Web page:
Did I wait too long?
Oh no, I didn’t mess this up did I?
What am I going to do?
Sound familiar? It does to us. If you’ve put off filing bankruptcy because you were hanging on for a miracle that didn’t come through or you thought it would just go away just know that miracles, at least in the harsh world of finance, almost never happen and I can assure you, if someone has gone to the trouble to serve you with suit papers, they aren’t just going to go away.
But is it too late? Has time truly run out on you?
No, it hasn’t. Bankruptcy can pull your bacon out of the fire at just about any point in the collections process. Should you have filed sooner. Yeah, you should have, but you didn’t.
We don’t recommend that you procrastinate. In fact, people need to stop waiting till the last second to get in touch with a bankruptcy attorney. Bankruptcy shouldn’t be a last resort.
When a summons and a complaint is served to you, the clock starts running. You only have a certain amount of time to answer the complaint. If you don’t answer the complaint, whoever is suing you gets whatever they asked for.
You don’t have to answer the complaint if you file bankruptcy.
Bankruptcy stops the complaint and the lawsuit dead in its tracks. That’s the beauty of the automatic stay. Federal law supersedes state law and the state court must then all action in the case and the creditor must withdraw the suit. Additionally, at the end of your bankruptcy, the amount that you supposedly owed, is discharged.
Remember, It’s not too late.
You get sued and lose, is it too late?
You lost. Losing stinks, especially in court, or so we’ve heard.
Now you have a judgement against you.
Just because a judge has ruled in favor of your creditor, bankruptcy can still help. The debt can probably still be discharged in bankruptcy. The only time a debt can’t be discharged is if you are being sued over family support obligations, very recent tax debts, criminal fines or debts created through fraud.
If you’re sued by your every day average credit card, someone with a personal loan of any kind of medical debt, you can wipe it out. Even after a judgement has been entered.
The only problem with all this is, Chapter 13 has limits on how much debt you can have and still qualify. Once a creditor has the judgement against you the debt is fixed. If this debt is too large, it can put you over the debt limits for a 13.
One more problem is the fact that waiting until a judgement is on the books could also mean that a court found that you committed fraud. In that case, the bankruptcy court may find the same problem and then the debt would be excluded from discharge.
All that said, it’s still not too late.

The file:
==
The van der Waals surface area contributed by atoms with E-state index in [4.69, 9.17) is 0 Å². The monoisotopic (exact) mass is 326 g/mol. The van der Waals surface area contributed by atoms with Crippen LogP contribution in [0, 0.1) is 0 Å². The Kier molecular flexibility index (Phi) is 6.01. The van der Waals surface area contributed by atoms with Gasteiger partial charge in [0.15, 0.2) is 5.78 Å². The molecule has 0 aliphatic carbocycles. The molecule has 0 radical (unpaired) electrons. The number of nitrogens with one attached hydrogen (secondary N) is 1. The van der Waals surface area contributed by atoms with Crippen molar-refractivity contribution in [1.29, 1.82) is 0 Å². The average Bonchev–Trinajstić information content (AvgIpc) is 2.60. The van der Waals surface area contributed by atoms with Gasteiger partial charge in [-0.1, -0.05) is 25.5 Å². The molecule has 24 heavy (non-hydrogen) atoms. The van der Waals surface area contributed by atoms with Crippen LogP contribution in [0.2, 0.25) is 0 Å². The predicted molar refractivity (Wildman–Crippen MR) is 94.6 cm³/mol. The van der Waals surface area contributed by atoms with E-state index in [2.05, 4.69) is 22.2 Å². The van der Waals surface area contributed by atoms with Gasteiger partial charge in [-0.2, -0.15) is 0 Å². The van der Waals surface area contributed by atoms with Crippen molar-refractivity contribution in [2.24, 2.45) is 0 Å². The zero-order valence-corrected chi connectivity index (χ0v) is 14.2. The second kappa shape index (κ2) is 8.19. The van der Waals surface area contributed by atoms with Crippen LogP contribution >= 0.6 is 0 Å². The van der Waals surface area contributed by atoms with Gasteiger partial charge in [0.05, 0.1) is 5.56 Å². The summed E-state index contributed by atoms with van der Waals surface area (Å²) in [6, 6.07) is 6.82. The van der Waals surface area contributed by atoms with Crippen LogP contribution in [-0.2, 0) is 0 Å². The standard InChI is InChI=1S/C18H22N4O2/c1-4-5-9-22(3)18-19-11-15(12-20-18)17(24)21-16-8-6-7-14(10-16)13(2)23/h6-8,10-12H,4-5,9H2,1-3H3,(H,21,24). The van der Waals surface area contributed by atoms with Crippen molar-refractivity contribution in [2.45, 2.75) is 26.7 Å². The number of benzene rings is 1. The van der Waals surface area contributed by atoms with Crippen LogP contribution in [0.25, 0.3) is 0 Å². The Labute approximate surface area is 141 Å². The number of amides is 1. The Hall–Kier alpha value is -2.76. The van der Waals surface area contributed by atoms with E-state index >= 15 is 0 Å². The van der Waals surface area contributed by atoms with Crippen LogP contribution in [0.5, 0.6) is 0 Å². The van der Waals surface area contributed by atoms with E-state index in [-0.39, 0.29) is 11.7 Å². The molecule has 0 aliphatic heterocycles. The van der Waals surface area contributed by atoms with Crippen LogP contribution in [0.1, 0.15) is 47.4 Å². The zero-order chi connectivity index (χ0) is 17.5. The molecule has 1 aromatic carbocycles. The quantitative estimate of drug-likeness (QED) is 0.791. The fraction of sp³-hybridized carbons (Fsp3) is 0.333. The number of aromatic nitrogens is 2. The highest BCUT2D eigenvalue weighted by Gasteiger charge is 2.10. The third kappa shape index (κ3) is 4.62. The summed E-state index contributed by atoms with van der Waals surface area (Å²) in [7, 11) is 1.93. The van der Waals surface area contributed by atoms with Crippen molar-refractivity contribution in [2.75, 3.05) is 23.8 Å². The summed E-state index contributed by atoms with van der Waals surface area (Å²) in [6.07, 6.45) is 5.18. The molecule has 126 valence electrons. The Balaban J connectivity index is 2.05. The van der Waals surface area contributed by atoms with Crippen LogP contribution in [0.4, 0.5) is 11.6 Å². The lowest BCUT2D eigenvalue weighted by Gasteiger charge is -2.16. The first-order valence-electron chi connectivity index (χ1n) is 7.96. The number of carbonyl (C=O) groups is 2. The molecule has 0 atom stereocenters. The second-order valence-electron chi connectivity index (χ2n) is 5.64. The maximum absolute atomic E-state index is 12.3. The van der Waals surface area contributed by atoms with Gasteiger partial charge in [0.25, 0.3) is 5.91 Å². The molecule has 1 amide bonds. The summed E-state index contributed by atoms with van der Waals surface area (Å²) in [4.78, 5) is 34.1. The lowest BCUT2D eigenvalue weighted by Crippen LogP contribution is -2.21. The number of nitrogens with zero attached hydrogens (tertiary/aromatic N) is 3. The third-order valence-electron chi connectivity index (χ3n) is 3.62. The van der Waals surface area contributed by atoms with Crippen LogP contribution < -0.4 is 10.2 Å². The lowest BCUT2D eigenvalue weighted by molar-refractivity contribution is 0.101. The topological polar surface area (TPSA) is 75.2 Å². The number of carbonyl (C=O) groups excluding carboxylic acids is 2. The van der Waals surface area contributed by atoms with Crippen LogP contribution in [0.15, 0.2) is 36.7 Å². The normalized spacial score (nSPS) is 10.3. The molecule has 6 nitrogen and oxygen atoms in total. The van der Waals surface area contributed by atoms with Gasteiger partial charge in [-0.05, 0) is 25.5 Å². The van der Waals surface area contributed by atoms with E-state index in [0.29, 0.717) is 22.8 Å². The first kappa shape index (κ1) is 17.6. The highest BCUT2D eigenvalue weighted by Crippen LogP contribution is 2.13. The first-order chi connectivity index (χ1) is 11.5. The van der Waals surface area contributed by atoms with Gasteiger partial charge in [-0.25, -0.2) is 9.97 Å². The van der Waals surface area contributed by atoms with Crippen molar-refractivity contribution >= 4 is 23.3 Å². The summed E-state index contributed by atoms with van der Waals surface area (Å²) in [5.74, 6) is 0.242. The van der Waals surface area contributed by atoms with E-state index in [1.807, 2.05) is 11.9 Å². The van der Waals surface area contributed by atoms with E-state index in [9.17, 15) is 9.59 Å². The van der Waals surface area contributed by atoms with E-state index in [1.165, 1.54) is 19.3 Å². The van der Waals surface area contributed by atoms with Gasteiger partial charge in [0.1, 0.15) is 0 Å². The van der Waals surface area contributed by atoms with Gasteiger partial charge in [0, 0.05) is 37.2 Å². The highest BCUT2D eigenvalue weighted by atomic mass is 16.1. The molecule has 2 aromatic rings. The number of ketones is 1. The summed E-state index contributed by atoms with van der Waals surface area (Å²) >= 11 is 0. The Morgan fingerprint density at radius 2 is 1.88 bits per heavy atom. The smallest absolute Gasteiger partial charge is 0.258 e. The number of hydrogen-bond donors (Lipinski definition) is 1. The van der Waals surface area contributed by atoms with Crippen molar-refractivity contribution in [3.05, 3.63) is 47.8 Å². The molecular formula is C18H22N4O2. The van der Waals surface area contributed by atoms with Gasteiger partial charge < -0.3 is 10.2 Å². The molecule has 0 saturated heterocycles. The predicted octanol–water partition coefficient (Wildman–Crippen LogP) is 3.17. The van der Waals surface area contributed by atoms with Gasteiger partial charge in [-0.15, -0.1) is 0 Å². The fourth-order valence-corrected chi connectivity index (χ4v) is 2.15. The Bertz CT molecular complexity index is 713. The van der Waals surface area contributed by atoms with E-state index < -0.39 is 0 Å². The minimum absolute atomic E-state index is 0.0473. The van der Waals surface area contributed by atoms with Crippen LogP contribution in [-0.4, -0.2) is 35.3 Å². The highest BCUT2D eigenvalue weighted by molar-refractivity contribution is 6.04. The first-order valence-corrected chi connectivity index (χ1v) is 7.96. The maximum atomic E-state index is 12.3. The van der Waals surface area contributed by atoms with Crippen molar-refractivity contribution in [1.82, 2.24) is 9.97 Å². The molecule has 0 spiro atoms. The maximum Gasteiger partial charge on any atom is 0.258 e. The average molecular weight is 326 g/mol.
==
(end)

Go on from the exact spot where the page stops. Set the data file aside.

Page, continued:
A creditor gets a lien, is it too late?
Bankruptcy isn’t a silver bullet, but it does change the balance of power. If you got sued, and lost, and the creditor has perfected a lien against an asset it’s probably still not too late.
But that depends.
One of the things about bankruptcy is that it generally eliminates your personal liability for a debt. However, some liens can survive bankruptcy once they’re attached to certain assets.
There’s hope though. You are allowed to avoid a judgement lien if it interferes with your exemptions. It doesn’t matter how old a lien is, if it interferes with an exemption you can claim on an asset, you can avoid it.
Bankruptcy can change the balance of power even if you’ve waited til the creditor with a judgment has perfected a judgment lien against your assets. How much change is possible depends on the exemptions available when you file bankruptcy. Avoiding a lien isn’t automatic and you have to file a motion but even if you forget you can reopen your case in the future and file that motion.
Again, in almost every circumstance, it’s not too late.
You’re being garnished, is it too late?
If you’re being threatened with a garnishment, your creditor has already obtained a judgement from a court. That judgement can then be used to collect that debt.
Just like every other situation I’ve discussed, a bankruptcy stops a garnishment dead in its tracks. Your creditor may end up being able to keep the money they collected before you filed, but from then on, all your money is yours.
In certain cases, bankruptcy law allows you to recover money your creditor got from you before you filed, but you need to talk to your attorney about what that entails.
Because of the effect bankruptcy has on garnishments, it’s not too late.
When you do it is up to you
At virtually any point during a collection action, filing bankruptcy can put the brakes on a bad situation and give you the ability to eliminate your debt. Once it’s discharged, it’s gone for good and is henceforth, uncollectable.
There are some situations bankruptcy can’t undo. If you take out a second mortgage or do a cash out refinance to “consolidate” your debt or you raid your 401k to pay back debts you could have otherwise dismissed in bankruptcy, that money is gone and we can’t undo that.
That’s why it’s always better to plan early rather than wait.
The attorneys at Harmon and Gorove are ready when you are. We provide free consultations and seek to give you the best advice, regardless of whether we make money or not. If you’d like to speak with one of our award winning attorneys, click here to schedule a consultation today.